Bonwell and Sutherland (1996) describe active learning activities as lying along a continuum; tasks range from simple to complex.  Plus, active learning activities can be mixed in with existing instructional strategies (e.g., lecturing and Q&A) and introduced gradually.  These are helpful details to keep in mind, especially if active learning is a new adventure.  Someone who already has lectures prepared, for example, can break a 45-minute lecture into three smaller mini-lectures, pausing after each mini-lecture to allow students to review notes in pairs or small groups.  Bonwell and Sutherland (1996) identify this "pause procedure" as an example of a simple active learning task; it could also be paired with a Q&A session (in the spirit of "Think-Pair-Share") and/or a short exercise requiring students to apply the information from the mini-lecture.  Abruptly switching instructional strategies is not required or even recommended.  Instead, the number of (or complexity level of) active learning activities can be increased over time, whether that is within a single semester or across semesters.

Bonwell, C. C., and T. E. Sutherland (1996). The active learning continuum: Choosing activities to engage students in the classroom. New Directions for Teaching and Learning, 1996 (67), 3-16.

Monday, August 4, 2014

Planning for the first day of an active learning class

I have long believed that the first day of class is an opportunity to set the tone for the upcoming semester.  Ideally, the class environment will be one that fosters collaboration, discovery, and deep, meaningful learning.  Even with this outlook in place, figuring out what to do on that first day is often a challenge.  Sometimes there can even be a couple of hurdles to overcome. Class enrollment, for example, is often still in flux as students drop and add classes at the beginning of the term.  Student expectations can be another - how many of them will show up with the hope that they can hear a little bit about the syllabus and then leave?

An advanced apology to any of those students enrolled in my class this fall; it is highly unlikely that I will be reading the syllabus to you on the first day of class.  Will we take a look at it?  Probably.  If we do, it will likely be as part of an activity that asks you to work as part of a team.  A scavenger hunt-type activity, perhaps.  But there is a word of warning that comes along with that too.  You may have to generate your own list of things to look for first.  (I used to try to anticipate students' questions in designing this sort of activity, but doesn't it make more sense for students to get their actual questions answered?)  Hopefully the activity ends up sparking some discussion - maybe even some revisions to the syllabus too - which is perfect because the rest of the semester is likely to follow suit.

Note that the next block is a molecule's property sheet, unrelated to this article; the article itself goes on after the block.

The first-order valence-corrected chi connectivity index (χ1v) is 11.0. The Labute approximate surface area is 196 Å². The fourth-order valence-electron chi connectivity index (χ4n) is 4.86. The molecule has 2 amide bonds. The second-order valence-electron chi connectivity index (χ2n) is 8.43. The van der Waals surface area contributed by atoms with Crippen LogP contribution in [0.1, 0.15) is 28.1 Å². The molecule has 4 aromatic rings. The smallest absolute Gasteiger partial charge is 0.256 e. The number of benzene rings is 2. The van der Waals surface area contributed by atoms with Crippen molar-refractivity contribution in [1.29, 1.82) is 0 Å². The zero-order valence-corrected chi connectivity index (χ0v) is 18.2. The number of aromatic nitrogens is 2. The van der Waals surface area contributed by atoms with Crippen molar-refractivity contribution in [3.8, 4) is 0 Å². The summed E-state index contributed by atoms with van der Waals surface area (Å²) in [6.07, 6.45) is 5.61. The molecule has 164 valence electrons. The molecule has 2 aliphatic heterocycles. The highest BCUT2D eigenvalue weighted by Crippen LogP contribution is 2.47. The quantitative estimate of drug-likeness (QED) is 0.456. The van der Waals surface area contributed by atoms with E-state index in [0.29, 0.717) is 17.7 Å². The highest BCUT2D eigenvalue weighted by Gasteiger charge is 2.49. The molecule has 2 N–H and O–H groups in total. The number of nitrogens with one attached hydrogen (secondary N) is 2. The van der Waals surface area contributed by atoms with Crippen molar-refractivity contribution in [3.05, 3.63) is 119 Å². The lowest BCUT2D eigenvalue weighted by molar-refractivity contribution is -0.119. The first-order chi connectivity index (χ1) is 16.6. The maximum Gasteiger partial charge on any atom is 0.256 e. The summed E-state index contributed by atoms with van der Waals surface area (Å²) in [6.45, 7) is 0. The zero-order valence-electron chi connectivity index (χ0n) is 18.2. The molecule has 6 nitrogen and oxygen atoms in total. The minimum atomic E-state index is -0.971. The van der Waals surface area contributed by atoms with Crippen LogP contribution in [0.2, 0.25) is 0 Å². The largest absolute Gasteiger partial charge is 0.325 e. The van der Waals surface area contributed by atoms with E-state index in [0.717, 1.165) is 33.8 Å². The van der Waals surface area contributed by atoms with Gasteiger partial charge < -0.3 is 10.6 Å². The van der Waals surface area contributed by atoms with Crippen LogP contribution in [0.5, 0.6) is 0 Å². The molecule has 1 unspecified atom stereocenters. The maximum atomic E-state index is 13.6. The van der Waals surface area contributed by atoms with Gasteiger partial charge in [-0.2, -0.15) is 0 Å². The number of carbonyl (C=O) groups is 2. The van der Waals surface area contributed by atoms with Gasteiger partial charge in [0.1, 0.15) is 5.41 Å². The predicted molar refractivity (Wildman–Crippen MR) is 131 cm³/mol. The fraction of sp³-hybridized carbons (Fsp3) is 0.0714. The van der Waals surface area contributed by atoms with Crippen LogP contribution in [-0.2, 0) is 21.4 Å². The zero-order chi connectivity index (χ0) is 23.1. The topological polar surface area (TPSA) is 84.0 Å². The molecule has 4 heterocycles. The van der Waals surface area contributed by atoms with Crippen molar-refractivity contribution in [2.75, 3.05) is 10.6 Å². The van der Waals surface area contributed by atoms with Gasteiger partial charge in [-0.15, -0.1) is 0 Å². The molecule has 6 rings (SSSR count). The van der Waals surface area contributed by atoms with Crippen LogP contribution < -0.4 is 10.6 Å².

Sharing information about the course and addressing any potential anxieties related to expectations are both important for the first day, but I will probably kick things off with a different type of activity.  I prefer to pull out the syllabus later on after we have had a chance to break the ice and get a start on building community.  This is the tough part for me.  While others can pull off the light-hearted, sometimes silly, icebreakers, my heart just isn't in it, and I have no doubt the students can tell.  Instead, I am on the hunt for an activity that breaks the ice but also has a strong connection to the class.  Sometimes I try out an activity that connects with a key course concept, like the Candy Trading Game for an introductory-level economics course, but I may focus more on the learning environment this time around.  For example, I am interested in trying something similar to the Rainbow Mixer Little Idea for Teaching (LIFT) from the Center for Teaching, Learning, and Technology at Illinois State.  It reminds me of the Reciprocal Interview activity outlined in Teaching at its best by Linda B. Nilson but with the added encouragement for students to meet and chat with others located elsewhere in the classroom (that is, outside the groups they are already seated in).  Either activity provides the students with an opportunity to provide input about and influence the class environment, which is what I am most interested in.  It may even provide us with a decent segue into the brainstorming session for the syllabus scavenger hunt.

Both of the activities outlined above could easily fill a 50-minute class meeting, but I am hoping to streamline things and reserve the last 5-10 minutes for an exercise that highlights - and gets us started with - the applicability of the course material.  We'll see how things go!  Overall, I will be pleased if we can accomplish the following on the first day: breaking the ice, exchanging information, and building community; the three provide a solid foundation for what is to come this semester.

McKeachie, W. J., & Svinicki, M. (2011). McKeachie's teaching tips: Strategies, research, and theory for college and university teachers (13th ed.). Belmont, CA: Wadsworth.
Nilson, L.B. (2010). Teaching at its best: A research-based resource for college instructors (3rd ed.). San Francisco, CA: Jossey-Bass.